David’s own salvation was based on his servitude to the Lord, as he was anointed by God, not to be a King of Israel, but to be a prophet through song. David desired to please the Lord completely and lead all of Israel to have the same desire. The psalms were not adding to the covenant [“he will not make increased” demands], as they were simply speaking how God was still with them, as their King, even though David held the title of king.

All reigns are fleeting.

When we read, “The godless are all like thorns that are thrown away,” this is how all other human beings do not have a contract with YHWH. They have “worthlessness” (from “ū·ḇə·lî·ya·‘al”), as “wicked” peoples with the promise of “destruction” in their futures [born as mortals to die]. This comparison is then the future all Israelites will find, should they not maintain the covenant.

When God then said, “they cannot be picked up with the hand,” this is the physical limitations that keep them from being “raised up.” Gentiles could not feel the emotional power of YHWH in David’s psalms because the deep meaning could not be picked up by simply reading Hebrew words, without a Spiritual contract with the One God of Israel.  David did not write songs of praise and lament because his hand felt the pulse of the people.  He composed when the Holy Spirit would enter him … like an oracle.

As that was written to the Israelites to help them keep from choosing a state of worthlessness over righteousness, that righteousness was the power and strength of Israel, the nation of people, because maintenance of the covenant ensured the Ark of the Covenant would defeat all who threatened Israel with the weapons of war. Should anyone “use an iron bar or the shaft of a spear” against God’s priests, then they would find themselves “entirely consumed in fire on the spot.” That was what David represented to the children of Israel. Therefore, with his death always a certainty, as a mortal, the last words of David should not cause the Israelites to fear their enemies, because YHWH was with them eternally … as long as the covenant was maintained.

As an optional Old Testament reading for the last Sunday of Pentecost, also known as Christ the King Sunday, when one’s own personal ministry for the LORD should already be underway – one should be singing songs of faith, based on the words sent by God to share with others – the message here is to see how these are the last words of Israel’s greatest king. Only God can be an eternal King for His people to follow.

It is important to see that “Christ the King” is God. Jesus of Nazareth was a human, just as was David. Both loved God with all their hearts, minds, and souls. God loved both in return. God anointed David with the talent of prophecy, which he did through song. God anointed Jesus as a greater earthly man than David, because David was the epitome of “For those who exalt themselves will be humbled, and those who humble themselves will be exalted.” (Matthew 23:12)

“I wear this crown of thorns Upon my liars chair Full of broken thoughts I cannot repair.” NIN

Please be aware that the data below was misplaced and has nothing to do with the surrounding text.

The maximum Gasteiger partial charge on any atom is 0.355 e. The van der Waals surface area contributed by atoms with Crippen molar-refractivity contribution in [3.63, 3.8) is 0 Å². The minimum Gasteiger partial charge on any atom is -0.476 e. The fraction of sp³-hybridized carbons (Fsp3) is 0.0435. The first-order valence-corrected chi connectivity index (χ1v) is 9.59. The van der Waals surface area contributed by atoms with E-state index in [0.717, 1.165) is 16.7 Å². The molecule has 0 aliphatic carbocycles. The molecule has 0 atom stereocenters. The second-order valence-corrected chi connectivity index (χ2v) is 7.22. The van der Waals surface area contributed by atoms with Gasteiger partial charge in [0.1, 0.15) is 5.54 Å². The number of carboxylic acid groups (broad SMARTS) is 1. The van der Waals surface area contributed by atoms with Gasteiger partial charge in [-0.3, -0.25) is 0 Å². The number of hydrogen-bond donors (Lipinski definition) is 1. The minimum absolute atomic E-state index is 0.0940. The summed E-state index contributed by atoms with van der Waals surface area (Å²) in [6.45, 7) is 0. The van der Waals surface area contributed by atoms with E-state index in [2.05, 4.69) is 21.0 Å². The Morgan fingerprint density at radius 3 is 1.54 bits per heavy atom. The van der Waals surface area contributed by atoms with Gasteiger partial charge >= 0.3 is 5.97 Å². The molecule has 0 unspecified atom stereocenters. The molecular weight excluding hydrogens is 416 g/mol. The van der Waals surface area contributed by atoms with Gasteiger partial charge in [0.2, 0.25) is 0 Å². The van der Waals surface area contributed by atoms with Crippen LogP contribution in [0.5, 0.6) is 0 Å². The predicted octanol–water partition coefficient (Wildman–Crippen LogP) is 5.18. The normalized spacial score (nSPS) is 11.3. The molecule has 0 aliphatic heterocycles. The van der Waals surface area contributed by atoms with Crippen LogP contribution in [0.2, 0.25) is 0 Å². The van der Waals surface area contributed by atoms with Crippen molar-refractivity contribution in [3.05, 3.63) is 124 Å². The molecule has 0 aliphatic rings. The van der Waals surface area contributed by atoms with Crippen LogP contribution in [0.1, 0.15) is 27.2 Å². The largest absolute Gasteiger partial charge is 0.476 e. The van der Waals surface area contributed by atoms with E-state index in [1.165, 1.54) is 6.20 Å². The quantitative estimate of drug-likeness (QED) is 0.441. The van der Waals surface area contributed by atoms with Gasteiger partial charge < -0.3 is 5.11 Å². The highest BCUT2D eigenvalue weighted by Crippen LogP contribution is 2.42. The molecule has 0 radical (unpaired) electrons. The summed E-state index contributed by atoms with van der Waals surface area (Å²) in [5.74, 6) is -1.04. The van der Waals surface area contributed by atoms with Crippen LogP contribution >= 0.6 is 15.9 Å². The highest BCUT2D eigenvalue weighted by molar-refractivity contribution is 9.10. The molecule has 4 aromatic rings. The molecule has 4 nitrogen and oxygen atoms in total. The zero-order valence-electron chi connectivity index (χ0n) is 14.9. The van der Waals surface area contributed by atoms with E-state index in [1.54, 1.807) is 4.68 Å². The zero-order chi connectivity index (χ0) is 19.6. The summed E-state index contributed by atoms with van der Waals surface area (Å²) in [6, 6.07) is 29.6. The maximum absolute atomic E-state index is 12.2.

David would fail God because he exalted himself above the covenant, because he wore a crown on his head. Jesus wore the crown of God on his head, as the Christ Mind, but was exalted by the Father because he died a humble man, so his soul could be released and be placed on the heads of countless men and women – Christians.

This last song of David is then expressing the talent of the Holy Spirit that comes from prophecy. One understands that which is prophesied prior and one speaks prophecy as commanded by God, so others will benefit. For the Israelites to understand the prophecy of the Psalms, God had to be with them. They were then connected to God through the Word that came through David. They then taught the meaning to their children, through the love of those songs. This is the talent of all the writers of the Holy Bible, whether it is songs, stories, history, or prophecy. The words of true prophecy speak for an eternity, because they come from God.

Within the last twenty-five years, there was cable TV talk of a Bible Code [or Torah Code]. A system of letters pulled at expected intervals produce prophetic words, where many known historic events were said to have been prophesied in the Holy Bible [just not realized before those events occurred]. On a cable TV show that addressed that code, it was found present in the words of Herman Melville’s novel, Moby Dick. No one would expect that book to be seen as overtly religious.  Believers in the Bible Code said that was marvelous. Skeptics said it was happenchance. I believe God speaks through all of us when we write seriously, such that all writings that impact many have holy intent the writers did not realize was there.

Many popular songwriter-musicians today write lyrics that I doubt they intended a religious message to come forth. When one is ‘in tune’ with the Holy Spirit, then that meaning can be a way for God to communicate to individuals in a deeply spiritual manner, which the moneymakers in the music business reap the benefits of, while having no idea what deeper message is conveyed … they do not care. Still, God speaks to His people through poetry and song, through novels and news articles.

The later history of David, as King of Israel, was he failed God terribly. His failures brought down [they began the collapse of] the nation of Israel. The idea of kings to be like other nations was a failure with Saul, but showed promise with David. David was not seeking to be a king, but when he reached a point in his life when he no longer found pleasure in the fights of the spring – the zest from living for Yahweh – he began believing he was important enough to sin and there was no one who could punish him.  He began to worship his self-ego.

The value of this reading is seeing how God is always watching each and every devotee – each and every wife of His – to give them everything they need to remain faithful, while reminding them of all hell breaking loose upon their souls, should they cheat on God. The worthless souls can do as they wish, pleasing self for material gains. They are not married to YHWH.

This means the lesson of Christ the King Sunday is to be like Jesus of Nazareth and humble oneself to God’s Will. Letting God wear the noble robes and golden crown means His humble servants will be promised everlasting life, knowing this momentary physical impediment we find ourselves in [life on earth] will pass … as long as our eyes do not wander and we do not make idols of lesser gods.

We must each become a kingdom for the Lord of all the gods.